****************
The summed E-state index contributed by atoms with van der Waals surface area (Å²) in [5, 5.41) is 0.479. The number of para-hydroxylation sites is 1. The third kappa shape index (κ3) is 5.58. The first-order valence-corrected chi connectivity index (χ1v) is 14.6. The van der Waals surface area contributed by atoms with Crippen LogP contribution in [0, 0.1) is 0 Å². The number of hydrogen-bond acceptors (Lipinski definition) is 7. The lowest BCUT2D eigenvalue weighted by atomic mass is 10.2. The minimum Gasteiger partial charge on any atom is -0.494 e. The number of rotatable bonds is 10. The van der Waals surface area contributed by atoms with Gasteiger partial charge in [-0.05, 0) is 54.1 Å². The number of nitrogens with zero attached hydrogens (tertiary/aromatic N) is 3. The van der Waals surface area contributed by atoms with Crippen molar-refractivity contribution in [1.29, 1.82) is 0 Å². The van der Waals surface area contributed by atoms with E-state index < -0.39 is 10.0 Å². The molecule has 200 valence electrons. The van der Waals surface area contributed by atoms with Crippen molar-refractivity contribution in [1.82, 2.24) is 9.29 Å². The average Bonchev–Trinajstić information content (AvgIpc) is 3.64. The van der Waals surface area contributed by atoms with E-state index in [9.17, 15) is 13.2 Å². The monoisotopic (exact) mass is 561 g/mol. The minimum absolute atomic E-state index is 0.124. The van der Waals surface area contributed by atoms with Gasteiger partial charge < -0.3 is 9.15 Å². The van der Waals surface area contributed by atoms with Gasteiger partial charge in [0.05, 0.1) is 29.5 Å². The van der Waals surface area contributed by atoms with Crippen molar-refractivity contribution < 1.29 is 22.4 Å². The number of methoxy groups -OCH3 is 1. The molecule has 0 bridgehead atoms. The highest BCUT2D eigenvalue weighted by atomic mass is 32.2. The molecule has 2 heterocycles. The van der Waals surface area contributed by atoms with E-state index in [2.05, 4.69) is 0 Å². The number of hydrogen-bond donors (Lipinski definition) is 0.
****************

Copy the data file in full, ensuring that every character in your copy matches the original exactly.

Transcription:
The summed E-state index contributed by atoms with van der Waals surface area (Å²) in [5, 5.41) is 0.479. The number of para-hydroxylation sites is 1. The third kappa shape index (κ3) is 5.58. The first-order valence-corrected chi connectivity index (χ1v) is 14.6. The van der Waals surface area contributed by atoms with Crippen LogP contribution in [0, 0.1) is 0 Å². The number of hydrogen-bond acceptors (Lipinski definition) is 7. The lowest BCUT2D eigenvalue weighted by atomic mass is 10.2. The minimum Gasteiger partial charge on any atom is -0.494 e. The number of rotatable bonds is 10. The van der Waals surface area contributed by atoms with Gasteiger partial charge in [-0.05, 0) is 54.1 Å². The number of nitrogens with zero attached hydrogens (tertiary/aromatic N) is 3. The van der Waals surface area contributed by atoms with Crippen molar-refractivity contribution in [1.29, 1.82) is 0 Å². The van der Waals surface area contributed by atoms with E-state index < -0.39 is 10.0 Å². The molecule has 200 valence electrons. The van der Waals surface area contributed by atoms with Crippen molar-refractivity contribution in [1.82, 2.24) is 9.29 Å². The average Bonchev–Trinajstić information content (AvgIpc) is 3.64. The van der Waals surface area contributed by atoms with E-state index in [9.17, 15) is 13.2 Å². The monoisotopic (exact) mass is 561 g/mol. The minimum absolute atomic E-state index is 0.124. The van der Waals surface area contributed by atoms with Gasteiger partial charge < -0.3 is 9.15 Å². The van der Waals surface area contributed by atoms with Gasteiger partial charge in [0.05, 0.1) is 29.5 Å². The van der Waals surface area contributed by atoms with Crippen molar-refractivity contribution < 1.29 is 22.4 Å². The number of methoxy groups -OCH3 is 1. The molecule has 0 bridgehead atoms. The highest BCUT2D eigenvalue weighted by atomic mass is 32.2. The molecule has 2 heterocycles. The van der Waals surface area contributed by atoms with E-state index in [2.05, 4.69) is 0 Å². The number of hydrogen-bond donors (Lipinski definition) is 0.